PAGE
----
Serial Monogamy Deeply Examined in Jez Butterworth’s “The River”

Photo by Dan Norman
Photo by Dan Norman
Photo by Dan Norman

Photo by Dan Norman

Jez Butterworth has become one of Great Britain’s major contemporary playwrights. He is a favorite of London’s Royal Court Theatre where so many major playwrights have launched and advanced their careers. Geniuses produced there like Caryl Churchill and Howard Brenton of the previous generation give you an idea of its importance.

Six years ago Amy Rummenie directed Walking Shadow Theatre’s compelling production of Butterworth’s Mojo and now has turned her hand toward another Royal Court-originated play of his. The River, also produced by Walking Shadow, will play at the Open Eye Theatre. She comments, “If we were going to be flippant about it, The River epitomizes the saying ‘Love the one you’re with.’ But playwright Jez Butterworth goes deeper and darker with this, using cyclical overlapping timelines to explore ideas of serial monogamy, intimacy, and romantic attraction. When we start dating someone new, are we seeking to make an original connection or are we trying to re-create the ghosts of the past?”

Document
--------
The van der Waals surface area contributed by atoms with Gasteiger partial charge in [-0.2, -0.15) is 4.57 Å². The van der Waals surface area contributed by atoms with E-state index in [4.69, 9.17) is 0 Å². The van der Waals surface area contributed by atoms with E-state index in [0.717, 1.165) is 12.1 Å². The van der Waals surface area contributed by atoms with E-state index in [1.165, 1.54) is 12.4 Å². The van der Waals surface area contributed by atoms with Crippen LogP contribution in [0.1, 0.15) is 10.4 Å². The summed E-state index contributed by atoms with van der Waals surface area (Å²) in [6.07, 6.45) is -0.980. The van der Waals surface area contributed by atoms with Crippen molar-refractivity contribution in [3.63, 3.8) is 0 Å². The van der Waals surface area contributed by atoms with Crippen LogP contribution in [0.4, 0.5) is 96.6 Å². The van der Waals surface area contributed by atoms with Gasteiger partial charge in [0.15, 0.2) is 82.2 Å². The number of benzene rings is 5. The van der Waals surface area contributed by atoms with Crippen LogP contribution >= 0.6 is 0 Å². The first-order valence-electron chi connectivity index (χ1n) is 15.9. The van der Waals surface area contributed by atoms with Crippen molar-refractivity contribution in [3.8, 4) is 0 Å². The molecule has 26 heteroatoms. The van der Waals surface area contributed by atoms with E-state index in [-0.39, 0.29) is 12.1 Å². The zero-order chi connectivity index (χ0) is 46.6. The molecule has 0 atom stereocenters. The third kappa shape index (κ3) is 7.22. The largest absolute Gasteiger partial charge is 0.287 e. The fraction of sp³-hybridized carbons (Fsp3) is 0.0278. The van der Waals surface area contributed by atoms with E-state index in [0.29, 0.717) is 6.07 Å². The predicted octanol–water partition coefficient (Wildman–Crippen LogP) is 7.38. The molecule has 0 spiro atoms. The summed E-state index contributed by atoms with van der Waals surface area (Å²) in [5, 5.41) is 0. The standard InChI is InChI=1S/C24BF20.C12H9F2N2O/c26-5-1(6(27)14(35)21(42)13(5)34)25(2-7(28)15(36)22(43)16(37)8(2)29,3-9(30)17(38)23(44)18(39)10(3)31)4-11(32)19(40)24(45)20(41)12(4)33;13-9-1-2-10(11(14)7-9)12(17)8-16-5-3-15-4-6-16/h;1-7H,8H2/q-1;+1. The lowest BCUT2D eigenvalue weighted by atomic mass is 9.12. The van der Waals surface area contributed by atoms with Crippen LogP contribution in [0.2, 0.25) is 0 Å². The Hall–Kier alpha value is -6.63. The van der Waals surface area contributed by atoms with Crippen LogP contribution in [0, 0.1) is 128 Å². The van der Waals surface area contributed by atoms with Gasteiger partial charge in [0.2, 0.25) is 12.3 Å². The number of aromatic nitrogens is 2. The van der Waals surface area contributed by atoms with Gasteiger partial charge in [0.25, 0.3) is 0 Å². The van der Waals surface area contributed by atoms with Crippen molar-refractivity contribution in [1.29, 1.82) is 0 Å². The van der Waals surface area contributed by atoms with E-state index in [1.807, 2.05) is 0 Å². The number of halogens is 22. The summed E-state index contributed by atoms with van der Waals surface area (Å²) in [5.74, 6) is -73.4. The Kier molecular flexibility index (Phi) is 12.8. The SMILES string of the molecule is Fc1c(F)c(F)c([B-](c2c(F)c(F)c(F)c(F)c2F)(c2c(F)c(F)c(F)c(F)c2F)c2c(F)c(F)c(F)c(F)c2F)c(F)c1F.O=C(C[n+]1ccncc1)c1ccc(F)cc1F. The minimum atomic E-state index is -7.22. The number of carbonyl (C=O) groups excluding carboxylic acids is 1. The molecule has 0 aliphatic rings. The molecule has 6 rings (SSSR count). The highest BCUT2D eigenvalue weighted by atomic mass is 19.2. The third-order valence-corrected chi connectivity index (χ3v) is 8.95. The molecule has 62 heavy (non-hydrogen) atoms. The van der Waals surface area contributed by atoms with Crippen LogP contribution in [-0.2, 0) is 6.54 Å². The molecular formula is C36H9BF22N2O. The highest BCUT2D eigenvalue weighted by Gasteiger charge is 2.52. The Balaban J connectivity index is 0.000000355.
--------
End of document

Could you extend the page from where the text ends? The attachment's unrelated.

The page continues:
She points out that “for some people, these things don’t have to be opposites; the experiences of our past can shape our present choices, and new relationships can stretch to fit into that framework or change us as a person. But for some, the individual nuances that make relationships unique just can’t mesh with established patterns. What happens to those relationships?”

The River
Sept. 3–17
Open Eye Theatre, 506 24th St., Minneapolis

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